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Ethics & Religion
Column #1,884
October 5, 2017
After Las Vegas: Gun Control?
By Mike McManus

Rep. John Lewis, stood on the Capital steps Wednesday, asserting, "The Congress has failed the American people. As in Newtown and Aurora and Charleston and Orlando, now in Las Vegas, how many more must die? A hundred? A thousand? 10,000? A million?

"What is your blood price? How many more must die?" Lewis asked. "But there's no number, is there? There's no amount of blood or pain or death or suffering that would move this Congress to act."

He's right. Congress holds moments of silence, but as he said, "It's all a show, a placeholder until people forget."

Lewis recalled that Martin Luther King, Jr. was killed by gun violence, as was Sen. Robert Kennedy, and his brother, President John Kennedy. Two members of Congress were seriously wounded in mass shootings - former Rep. Gabby Giffords and House Minority Whip Steve Scalise.

Rep. Giffords came to the Capitol with her husband, Mark Kelly, the former astronaut, to plea for Congress to pass gun control laws. Kelly said he and his wife are "heartbroken" and angry about the killing of 58 people in Las Vegas and the wounding of more than 500 others. It was the worst slaughter by one man in American history.

That's why Kelly said the "thoughts and prayers" being offered at the White House and by Members of Congress "are not enough."

"Your thoughts and prayers aren't going to stop the next shooting," Kelly asserted. "Only actions and leadership will do that."

Kelly and his wife founded the gun-control organization Americans for Responsible Solutions. He acknowledged that their past pleas have yielded little. However, he noted Congress was "going in the wrong direction." He pointed to a bill the House was considering this week that would allow gun silencers to be made more widely available.

Hillary Clinton asserted, "The crowd fled at the sound of gunshots. Imagine the deaths if the shooter had a silencer, which the NRA wants to make easier to get."

In one year, 33,880 Americans were killed by guns. That included 11,564 who were murdered and a stunning 21,037 who committed suicide! Another 81,114 people survived gun injuries.

Such massive numbers are hard to absorb. Consider this: every day, 46 children and teens are shot in murders, suicides and by accident. And seven children die daily.

Can laws make a difference? Yes! In 1993 Congress passed the Brady Handgun Violence Prevention Act named after Jim Brady, the press secretary of Ronald Reagan. Brady was shot in the head when the President was shot and nearly killed. Brady survived, but was paralyzed from the waist down.

The Brady Bill required background checks of all handgun purchases of federal licensed firearm dealers. It blocked the sale of guns to two million people considered too risky due to their criminal records or mental instability. That law undoubtedly saved thousands of lives. Unfortunately, Congress let it expire in 2004, and it's not been reinstated.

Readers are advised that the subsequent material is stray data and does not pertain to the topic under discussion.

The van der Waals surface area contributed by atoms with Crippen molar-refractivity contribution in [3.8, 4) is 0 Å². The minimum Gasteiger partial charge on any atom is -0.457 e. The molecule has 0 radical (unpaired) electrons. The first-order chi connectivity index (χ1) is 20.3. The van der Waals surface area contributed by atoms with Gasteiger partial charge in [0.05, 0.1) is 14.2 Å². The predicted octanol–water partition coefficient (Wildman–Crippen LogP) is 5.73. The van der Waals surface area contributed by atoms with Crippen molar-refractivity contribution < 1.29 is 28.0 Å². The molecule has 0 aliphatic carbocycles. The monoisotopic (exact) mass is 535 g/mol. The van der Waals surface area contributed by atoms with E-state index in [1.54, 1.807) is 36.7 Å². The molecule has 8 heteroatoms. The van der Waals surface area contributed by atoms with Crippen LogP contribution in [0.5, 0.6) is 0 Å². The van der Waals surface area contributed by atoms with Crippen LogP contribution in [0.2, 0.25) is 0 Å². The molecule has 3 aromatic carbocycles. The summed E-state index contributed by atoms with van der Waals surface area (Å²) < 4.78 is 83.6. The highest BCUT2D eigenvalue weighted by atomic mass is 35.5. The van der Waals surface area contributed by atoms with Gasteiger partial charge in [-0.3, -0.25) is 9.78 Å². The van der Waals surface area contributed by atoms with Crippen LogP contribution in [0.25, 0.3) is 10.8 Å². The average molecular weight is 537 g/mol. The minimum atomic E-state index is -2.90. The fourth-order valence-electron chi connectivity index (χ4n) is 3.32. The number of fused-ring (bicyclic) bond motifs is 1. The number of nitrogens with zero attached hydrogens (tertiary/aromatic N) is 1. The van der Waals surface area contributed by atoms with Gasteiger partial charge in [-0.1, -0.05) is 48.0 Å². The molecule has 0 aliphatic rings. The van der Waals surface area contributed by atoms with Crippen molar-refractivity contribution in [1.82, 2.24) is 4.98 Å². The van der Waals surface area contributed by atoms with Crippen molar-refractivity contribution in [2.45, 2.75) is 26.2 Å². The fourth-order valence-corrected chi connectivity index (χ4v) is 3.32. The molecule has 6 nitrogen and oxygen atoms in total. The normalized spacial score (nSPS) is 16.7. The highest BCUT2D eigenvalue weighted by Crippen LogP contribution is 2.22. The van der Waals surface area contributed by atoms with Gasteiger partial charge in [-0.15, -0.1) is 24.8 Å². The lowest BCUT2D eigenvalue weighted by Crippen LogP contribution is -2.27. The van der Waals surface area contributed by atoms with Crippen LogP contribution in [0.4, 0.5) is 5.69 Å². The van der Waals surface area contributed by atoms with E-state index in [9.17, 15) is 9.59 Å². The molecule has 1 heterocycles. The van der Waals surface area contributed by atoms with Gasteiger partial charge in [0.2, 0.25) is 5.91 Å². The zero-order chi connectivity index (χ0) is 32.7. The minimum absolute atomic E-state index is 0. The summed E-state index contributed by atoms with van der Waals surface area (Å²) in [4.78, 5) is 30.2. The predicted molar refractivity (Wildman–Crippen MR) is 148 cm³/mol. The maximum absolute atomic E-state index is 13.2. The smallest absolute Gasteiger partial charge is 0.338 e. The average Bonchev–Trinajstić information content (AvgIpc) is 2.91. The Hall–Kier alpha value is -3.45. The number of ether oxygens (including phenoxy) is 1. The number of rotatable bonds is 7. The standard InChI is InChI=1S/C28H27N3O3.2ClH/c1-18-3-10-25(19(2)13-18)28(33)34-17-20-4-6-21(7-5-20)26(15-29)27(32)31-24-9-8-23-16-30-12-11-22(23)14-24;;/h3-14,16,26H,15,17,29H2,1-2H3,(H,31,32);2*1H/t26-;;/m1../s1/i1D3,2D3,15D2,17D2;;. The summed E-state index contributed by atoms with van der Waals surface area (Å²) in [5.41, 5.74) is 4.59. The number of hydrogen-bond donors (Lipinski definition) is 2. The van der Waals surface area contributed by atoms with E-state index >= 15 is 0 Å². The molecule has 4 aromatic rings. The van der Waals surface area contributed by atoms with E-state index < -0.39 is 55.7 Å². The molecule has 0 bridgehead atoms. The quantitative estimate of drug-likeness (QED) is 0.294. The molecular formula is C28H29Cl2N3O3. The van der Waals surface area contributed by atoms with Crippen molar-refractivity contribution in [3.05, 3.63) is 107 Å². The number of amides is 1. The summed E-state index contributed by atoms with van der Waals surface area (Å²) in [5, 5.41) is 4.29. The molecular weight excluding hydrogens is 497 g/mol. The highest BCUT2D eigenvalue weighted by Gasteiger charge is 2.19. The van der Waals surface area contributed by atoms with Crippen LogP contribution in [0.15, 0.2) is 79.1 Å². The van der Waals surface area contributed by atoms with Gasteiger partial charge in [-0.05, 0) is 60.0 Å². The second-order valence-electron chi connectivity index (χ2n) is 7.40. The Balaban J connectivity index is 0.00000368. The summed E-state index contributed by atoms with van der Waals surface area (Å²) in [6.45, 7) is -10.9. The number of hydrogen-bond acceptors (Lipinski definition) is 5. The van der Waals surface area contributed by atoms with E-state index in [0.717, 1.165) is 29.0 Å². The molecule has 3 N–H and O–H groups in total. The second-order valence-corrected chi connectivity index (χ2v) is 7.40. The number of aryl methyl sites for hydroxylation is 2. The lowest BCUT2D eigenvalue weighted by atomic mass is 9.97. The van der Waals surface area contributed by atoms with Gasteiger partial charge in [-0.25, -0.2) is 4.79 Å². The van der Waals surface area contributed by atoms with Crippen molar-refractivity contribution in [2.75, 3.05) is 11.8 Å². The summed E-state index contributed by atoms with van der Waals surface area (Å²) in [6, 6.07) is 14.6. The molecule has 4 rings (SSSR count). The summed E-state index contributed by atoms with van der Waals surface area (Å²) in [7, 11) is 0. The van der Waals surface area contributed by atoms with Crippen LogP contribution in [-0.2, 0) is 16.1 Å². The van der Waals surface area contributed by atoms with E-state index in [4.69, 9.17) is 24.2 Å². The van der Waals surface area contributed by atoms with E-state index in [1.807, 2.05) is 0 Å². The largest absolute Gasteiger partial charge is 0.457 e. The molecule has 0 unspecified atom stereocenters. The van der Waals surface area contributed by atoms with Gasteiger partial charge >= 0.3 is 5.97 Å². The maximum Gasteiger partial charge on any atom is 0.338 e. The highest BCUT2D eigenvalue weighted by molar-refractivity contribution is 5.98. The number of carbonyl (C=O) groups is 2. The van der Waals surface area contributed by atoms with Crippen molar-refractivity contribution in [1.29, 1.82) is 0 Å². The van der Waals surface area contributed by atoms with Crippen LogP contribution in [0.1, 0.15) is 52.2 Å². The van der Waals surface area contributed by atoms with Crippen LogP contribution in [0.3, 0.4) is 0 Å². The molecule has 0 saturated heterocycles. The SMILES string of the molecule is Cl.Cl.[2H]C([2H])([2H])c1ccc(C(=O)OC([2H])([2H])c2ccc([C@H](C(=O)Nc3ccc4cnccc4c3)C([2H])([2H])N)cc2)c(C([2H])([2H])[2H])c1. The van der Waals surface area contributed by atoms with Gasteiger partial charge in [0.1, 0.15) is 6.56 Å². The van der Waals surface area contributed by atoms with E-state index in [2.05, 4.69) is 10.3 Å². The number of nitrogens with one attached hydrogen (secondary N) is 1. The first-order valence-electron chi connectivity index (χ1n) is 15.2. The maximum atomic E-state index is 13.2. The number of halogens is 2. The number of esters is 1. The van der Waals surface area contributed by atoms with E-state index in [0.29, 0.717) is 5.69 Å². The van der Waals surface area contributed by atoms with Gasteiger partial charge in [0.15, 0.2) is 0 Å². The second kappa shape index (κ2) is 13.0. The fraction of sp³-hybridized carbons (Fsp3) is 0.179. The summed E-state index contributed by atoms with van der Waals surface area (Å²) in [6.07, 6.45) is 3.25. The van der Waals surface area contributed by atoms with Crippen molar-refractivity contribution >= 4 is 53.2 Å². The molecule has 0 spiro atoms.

It should be reconsidered by Congress, and should include all gun sales, not just those by federally licensed dealers. About 22% of guns are bought at gun shows which have never required background checks - except in nine states such as California and New York, which require universal background checks. Also, guns can be bought on line.

Secondly, a new federal law should prohibit sales of killer rifles like the AR-15 and an attachment that can be bought on line called a "Bump Stock" that enables the rifle to fire 90 rounds in 10 seconds. Stephen Paddock had such a device on 12 of the 19 guns he used to murder people in Las Vegas. That's how he was able to kill and wound so many in 11 minutes.

Third, a federal law should ban the manufacture and sale of gun magazines with a capacity of more than 10 rounds. Such guns have no other purpose than to kill as many people as possible.

Congress must act. As Gabby Gifford said outside of the Capitol this week, "The nation's counting on you."

Finally, action must be taken by 100 million Americans with guns in their homes to reduce deaths. First nearly 1.7 million children live in a home with an unlocked, loaded gun. I nearly killed myself at age 10 with my father's loaded gun.

Second, every day 58 Americans commit suicide with a gun - including two children daily. How can 21,000 suicides a year be prevented?

My answer is do not have a gun in your home. A depressed person in your family is less likely to commit suicide if your home has no deadly weapon.

Let's stop the carnage!

Copyright (c) 2017 Michael J. McManus, a syndicated columnist and past president of Marriage Savers. For previous columns go to Hit Search for any topic.

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